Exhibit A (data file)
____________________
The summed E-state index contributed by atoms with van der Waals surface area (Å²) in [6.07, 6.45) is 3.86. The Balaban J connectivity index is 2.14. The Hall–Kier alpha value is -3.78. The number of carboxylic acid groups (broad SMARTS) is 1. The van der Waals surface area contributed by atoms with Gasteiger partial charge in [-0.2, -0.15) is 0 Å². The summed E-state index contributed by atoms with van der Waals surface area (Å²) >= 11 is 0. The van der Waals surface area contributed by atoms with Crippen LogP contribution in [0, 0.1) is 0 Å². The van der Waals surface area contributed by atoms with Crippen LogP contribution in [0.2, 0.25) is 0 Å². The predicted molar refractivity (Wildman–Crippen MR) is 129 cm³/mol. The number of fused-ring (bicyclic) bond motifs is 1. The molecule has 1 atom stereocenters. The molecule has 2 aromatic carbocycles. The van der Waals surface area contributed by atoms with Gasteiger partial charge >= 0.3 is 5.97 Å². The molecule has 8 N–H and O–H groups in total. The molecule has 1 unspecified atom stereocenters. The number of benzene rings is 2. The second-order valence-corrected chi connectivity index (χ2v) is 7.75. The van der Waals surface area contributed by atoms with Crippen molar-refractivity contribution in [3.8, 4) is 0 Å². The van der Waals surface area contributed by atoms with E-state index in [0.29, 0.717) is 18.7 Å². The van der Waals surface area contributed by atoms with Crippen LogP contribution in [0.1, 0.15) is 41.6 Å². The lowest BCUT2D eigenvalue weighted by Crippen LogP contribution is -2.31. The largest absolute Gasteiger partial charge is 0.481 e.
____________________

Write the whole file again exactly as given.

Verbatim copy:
The summed E-state index contributed by atoms with van der Waals surface area (Å²) in [6.07, 6.45) is 3.86. The Balaban J connectivity index is 2.14. The Hall–Kier alpha value is -3.78. The number of carboxylic acid groups (broad SMARTS) is 1. The van der Waals surface area contributed by atoms with Gasteiger partial charge in [-0.2, -0.15) is 0 Å². The summed E-state index contributed by atoms with van der Waals surface area (Å²) >= 11 is 0. The van der Waals surface area contributed by atoms with Crippen LogP contribution in [0, 0.1) is 0 Å². The van der Waals surface area contributed by atoms with Crippen LogP contribution in [0.2, 0.25) is 0 Å². The predicted molar refractivity (Wildman–Crippen MR) is 129 cm³/mol. The number of fused-ring (bicyclic) bond motifs is 1. The molecule has 1 atom stereocenters. The molecule has 2 aromatic carbocycles. The van der Waals surface area contributed by atoms with Gasteiger partial charge >= 0.3 is 5.97 Å². The molecule has 8 N–H and O–H groups in total. The molecule has 1 unspecified atom stereocenters. The number of benzene rings is 2. The second-order valence-corrected chi connectivity index (χ2v) is 7.75. The van der Waals surface area contributed by atoms with Crippen molar-refractivity contribution in [3.8, 4) is 0 Å². The van der Waals surface area contributed by atoms with E-state index in [0.29, 0.717) is 18.7 Å². The van der Waals surface area contributed by atoms with Crippen LogP contribution in [0.1, 0.15) is 41.6 Å². The lowest BCUT2D eigenvalue weighted by Crippen LogP contribution is -2.31. The largest absolute Gasteiger partial charge is 0.481 e.